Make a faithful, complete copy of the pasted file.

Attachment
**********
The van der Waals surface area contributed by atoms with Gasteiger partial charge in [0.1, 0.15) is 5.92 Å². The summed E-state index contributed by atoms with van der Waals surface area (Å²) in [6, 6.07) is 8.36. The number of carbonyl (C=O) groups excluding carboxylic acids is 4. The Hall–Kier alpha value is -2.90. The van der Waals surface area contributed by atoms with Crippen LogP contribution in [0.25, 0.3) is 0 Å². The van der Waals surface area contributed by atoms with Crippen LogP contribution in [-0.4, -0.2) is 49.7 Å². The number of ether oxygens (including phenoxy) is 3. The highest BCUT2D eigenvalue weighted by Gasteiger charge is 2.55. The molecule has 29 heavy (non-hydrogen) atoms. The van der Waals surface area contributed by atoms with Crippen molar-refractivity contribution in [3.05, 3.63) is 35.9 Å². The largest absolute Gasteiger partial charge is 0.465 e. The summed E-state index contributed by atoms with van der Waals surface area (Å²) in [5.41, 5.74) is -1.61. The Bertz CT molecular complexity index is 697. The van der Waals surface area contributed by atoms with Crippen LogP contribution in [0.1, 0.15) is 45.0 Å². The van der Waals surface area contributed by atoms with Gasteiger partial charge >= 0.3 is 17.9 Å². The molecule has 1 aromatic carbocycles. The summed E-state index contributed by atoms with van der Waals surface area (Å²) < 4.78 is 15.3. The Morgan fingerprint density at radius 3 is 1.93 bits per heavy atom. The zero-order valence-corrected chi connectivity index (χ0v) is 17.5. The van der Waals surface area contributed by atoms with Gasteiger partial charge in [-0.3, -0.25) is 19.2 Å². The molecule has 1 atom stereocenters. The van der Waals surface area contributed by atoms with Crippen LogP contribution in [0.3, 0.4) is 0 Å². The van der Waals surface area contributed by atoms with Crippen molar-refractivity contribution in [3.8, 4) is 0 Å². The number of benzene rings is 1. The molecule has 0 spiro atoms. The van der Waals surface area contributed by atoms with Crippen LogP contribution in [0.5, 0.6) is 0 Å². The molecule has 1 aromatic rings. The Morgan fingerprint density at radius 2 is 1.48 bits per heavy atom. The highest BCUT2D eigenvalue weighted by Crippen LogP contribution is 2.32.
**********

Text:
The van der Waals surface area contributed by atoms with Gasteiger partial charge in [0.1, 0.15) is 5.92 Å². The summed E-state index contributed by atoms with van der Waals surface area (Å²) in [6, 6.07) is 8.36. The number of carbonyl (C=O) groups excluding carboxylic acids is 4. The Hall–Kier alpha value is -2.90. The van der Waals surface area contributed by atoms with Crippen LogP contribution in [0.25, 0.3) is 0 Å². The van der Waals surface area contributed by atoms with Crippen LogP contribution in [-0.4, -0.2) is 49.7 Å². The number of ether oxygens (including phenoxy) is 3. The highest BCUT2D eigenvalue weighted by Gasteiger charge is 2.55. The molecule has 29 heavy (non-hydrogen) atoms. The van der Waals surface area contributed by atoms with Crippen molar-refractivity contribution in [3.05, 3.63) is 35.9 Å². The largest absolute Gasteiger partial charge is 0.465 e. The summed E-state index contributed by atoms with van der Waals surface area (Å²) in [5.41, 5.74) is -1.61. The Bertz CT molecular complexity index is 697. The van der Waals surface area contributed by atoms with Crippen LogP contribution in [0.1, 0.15) is 45.0 Å². The van der Waals surface area contributed by atoms with Gasteiger partial charge >= 0.3 is 17.9 Å². The molecule has 1 aromatic carbocycles. The summed E-state index contributed by atoms with van der Waals surface area (Å²) < 4.78 is 15.3. The Morgan fingerprint density at radius 3 is 1.93 bits per heavy atom. The zero-order valence-corrected chi connectivity index (χ0v) is 17.5. The van der Waals surface area contributed by atoms with Gasteiger partial charge in [-0.3, -0.25) is 19.2 Å². The molecule has 1 atom stereocenters. The van der Waals surface area contributed by atoms with Crippen LogP contribution in [0.3, 0.4) is 0 Å². The van der Waals surface area contributed by atoms with Crippen molar-refractivity contribution in [3.8, 4) is 0 Å². The number of benzene rings is 1. The molecule has 0 spiro atoms. The van der Waals surface area contributed by atoms with Crippen LogP contribution in [0.5, 0.6) is 0 Å². The molecule has 1 aromatic rings. The Morgan fingerprint density at radius 2 is 1.48 bits per heavy atom. The highest BCUT2D eigenvalue weighted by Crippen LogP contribution is 2.32.